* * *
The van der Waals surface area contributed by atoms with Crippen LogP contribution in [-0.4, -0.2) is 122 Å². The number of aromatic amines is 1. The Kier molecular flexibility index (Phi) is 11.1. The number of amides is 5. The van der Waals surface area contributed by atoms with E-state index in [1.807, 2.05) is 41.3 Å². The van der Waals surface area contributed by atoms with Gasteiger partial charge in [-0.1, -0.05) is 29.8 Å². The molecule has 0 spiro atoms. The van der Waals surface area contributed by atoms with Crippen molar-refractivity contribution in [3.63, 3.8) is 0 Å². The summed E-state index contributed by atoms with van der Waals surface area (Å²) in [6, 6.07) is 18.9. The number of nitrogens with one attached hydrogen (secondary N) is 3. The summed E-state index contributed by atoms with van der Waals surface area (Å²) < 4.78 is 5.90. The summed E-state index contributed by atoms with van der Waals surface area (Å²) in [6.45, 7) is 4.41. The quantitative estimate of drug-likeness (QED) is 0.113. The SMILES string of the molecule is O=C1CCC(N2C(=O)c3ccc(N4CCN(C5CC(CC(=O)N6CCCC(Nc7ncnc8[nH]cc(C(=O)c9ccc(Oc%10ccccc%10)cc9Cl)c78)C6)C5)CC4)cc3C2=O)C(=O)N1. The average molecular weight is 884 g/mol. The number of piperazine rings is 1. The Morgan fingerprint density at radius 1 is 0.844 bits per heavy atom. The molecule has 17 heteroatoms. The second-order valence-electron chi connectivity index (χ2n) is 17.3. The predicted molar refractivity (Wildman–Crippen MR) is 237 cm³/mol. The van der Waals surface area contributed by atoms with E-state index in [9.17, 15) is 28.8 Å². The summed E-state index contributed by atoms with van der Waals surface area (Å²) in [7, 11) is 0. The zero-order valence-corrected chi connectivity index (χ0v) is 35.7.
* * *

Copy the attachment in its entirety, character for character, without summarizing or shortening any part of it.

The van der Waals surface area contributed by atoms with Crippen LogP contribution in [-0.4, -0.2) is 122 Å². The number of aromatic amines is 1. The Kier molecular flexibility index (Phi) is 11.1. The number of amides is 5. The van der Waals surface area contributed by atoms with E-state index in [1.807, 2.05) is 41.3 Å². The van der Waals surface area contributed by atoms with Gasteiger partial charge in [-0.1, -0.05) is 29.8 Å². The molecule has 0 spiro atoms. The van der Waals surface area contributed by atoms with Crippen molar-refractivity contribution in [3.63, 3.8) is 0 Å². The summed E-state index contributed by atoms with van der Waals surface area (Å²) in [6, 6.07) is 18.9. The number of nitrogens with one attached hydrogen (secondary N) is 3. The summed E-state index contributed by atoms with van der Waals surface area (Å²) < 4.78 is 5.90. The summed E-state index contributed by atoms with van der Waals surface area (Å²) in [6.45, 7) is 4.41. The quantitative estimate of drug-likeness (QED) is 0.113. The SMILES string of the molecule is O=C1CCC(N2C(=O)c3ccc(N4CCN(C5CC(CC(=O)N6CCCC(Nc7ncnc8[nH]cc(C(=O)c9ccc(Oc%10ccccc%10)cc9Cl)c78)C6)C5)CC4)cc3C2=O)C(=O)N1. The average molecular weight is 884 g/mol. The number of piperazine rings is 1. The Morgan fingerprint density at radius 1 is 0.844 bits per heavy atom. The molecule has 17 heteroatoms. The second-order valence-electron chi connectivity index (χ2n) is 17.3. The predicted molar refractivity (Wildman–Crippen MR) is 237 cm³/mol. The van der Waals surface area contributed by atoms with E-state index in [9.17, 15) is 28.8 Å². The summed E-state index contributed by atoms with van der Waals surface area (Å²) in [7, 11) is 0. The zero-order valence-corrected chi connectivity index (χ0v) is 35.7.